Sensors for monitoring cleaning

Secondly, desk and other room sensors that are typically used to monitor space utilisation can have a secondary purpose, one with special significance in these times, which is to monitor and record cleaning rotas. Many offices have already undergone deep cleaning exercises, but it is likely that these will be repeated in advance of people returning to the workplace.

Monitoring systems can indicate areas that have been vacant, allowing cleaning teams to either give these a lighter touch or ignore them altogether in favour of a deeper sweep across the busiest areas.

Reshaping the workplace after COVID-19

The third advantage of using such systems is about reshaping the workplace. As well as helping managers meet the health and compliance challenges, monitoring systems can show if the workplace can accommodate the new agile working practices we expect to become increasingly common post-COVID-19. The scale of the worldwide lockdown has certainly boosted the rise of flexible working in a way none of us could have predicted.

Constantly monitoring and accurately reporting on how space is used provides the most reliable data for making decisions about new office layouts with different kinds of spaces. It can indicate whether more space is needed to accommodate the separation of workstations for health reasons or whether an organisation can downsize its real estate footprint with more people working from home, more often.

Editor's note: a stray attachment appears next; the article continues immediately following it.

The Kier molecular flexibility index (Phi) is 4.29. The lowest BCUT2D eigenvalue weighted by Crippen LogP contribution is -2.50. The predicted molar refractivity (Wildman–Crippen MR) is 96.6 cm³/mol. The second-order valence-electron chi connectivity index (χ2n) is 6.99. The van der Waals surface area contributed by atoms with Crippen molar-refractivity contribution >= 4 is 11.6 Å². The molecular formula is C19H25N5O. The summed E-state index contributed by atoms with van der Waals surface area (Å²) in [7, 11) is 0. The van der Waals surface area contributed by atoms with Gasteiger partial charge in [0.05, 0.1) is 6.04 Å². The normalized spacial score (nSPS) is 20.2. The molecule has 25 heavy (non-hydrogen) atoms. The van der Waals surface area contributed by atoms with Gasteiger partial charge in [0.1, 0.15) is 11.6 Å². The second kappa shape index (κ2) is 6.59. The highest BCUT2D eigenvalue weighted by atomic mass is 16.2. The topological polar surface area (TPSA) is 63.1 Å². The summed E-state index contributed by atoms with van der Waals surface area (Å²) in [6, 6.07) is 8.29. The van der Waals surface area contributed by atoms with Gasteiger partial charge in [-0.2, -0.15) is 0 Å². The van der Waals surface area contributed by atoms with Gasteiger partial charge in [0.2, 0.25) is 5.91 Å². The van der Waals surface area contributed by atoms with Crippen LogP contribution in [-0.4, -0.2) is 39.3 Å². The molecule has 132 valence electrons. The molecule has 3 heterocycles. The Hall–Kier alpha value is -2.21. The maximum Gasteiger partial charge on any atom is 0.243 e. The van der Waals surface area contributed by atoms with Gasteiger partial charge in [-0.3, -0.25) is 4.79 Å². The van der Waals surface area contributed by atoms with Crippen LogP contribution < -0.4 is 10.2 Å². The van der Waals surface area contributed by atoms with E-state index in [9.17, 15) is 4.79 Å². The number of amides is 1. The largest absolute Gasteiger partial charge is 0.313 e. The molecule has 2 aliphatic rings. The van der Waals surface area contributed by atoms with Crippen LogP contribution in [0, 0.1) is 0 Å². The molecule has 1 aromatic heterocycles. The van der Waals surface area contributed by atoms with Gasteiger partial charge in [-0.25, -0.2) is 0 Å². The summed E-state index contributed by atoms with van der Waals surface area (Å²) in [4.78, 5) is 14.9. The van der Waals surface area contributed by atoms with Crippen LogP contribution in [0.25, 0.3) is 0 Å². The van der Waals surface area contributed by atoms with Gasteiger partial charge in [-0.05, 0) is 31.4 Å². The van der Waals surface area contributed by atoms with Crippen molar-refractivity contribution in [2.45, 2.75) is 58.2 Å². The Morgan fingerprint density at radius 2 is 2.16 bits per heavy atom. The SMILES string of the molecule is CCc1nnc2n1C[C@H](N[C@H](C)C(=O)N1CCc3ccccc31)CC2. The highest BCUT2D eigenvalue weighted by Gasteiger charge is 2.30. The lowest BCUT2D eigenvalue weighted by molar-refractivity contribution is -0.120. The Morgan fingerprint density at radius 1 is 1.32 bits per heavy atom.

Environmental sensors for offices

Environmental sensors can also play a part in ensuring a healthy workplace. Abintra recently launched a combined utilisation and environmental monitoring sensor, which can supply data on air quality and temperature among other factors. That data can be used to identify areas of poor air quality, for example, and if the system is plugged into a smart building, systems such as air conditioning can adapt automatically.

Compliance software for offices during COVID-19

When it comes to compliance and managing workspace, Abintra’s reporting portal offers filterable analytics by building, floor, business unit, department, team and date with reports on maximums, minimums and averages. It represents that data in easy-to-understand graphs, charts and tables that can be downloaded in PDF format.

The system also informs employees about the status of the building. When arriving in reception or by using an app, employees can see at a glance what resources are available across an entire building or even multiple locations. With nightly or after-session cleaning, it can give reassurance to staff by showing unused desks (those that have been cleaned since they were last occupied), which is especially important if people are desk-sharing.

Settings can be changed to display a variety of data, from the number of quiet rooms on the fourth floor, for example, to how many touchdown areas are on the sixth floor, which floor is quietest or areas that are closed for cleaning.


The rise of flexible and agile working was already a phenomenon before the virus disrupted the world of work, as was the concept of employee wellbeing. Playing a crucial part in that phenomenon are office utilisation and environmental sensors that help corporations review and adapt to new ways of working.

With the advent of the virus and now the gradual relaxation of the lockdown, these systems are set to make an even greater contribution, one that not only impacts on productivity and cost control but also ensures the health and safety of every company’s most valuable asset, its people.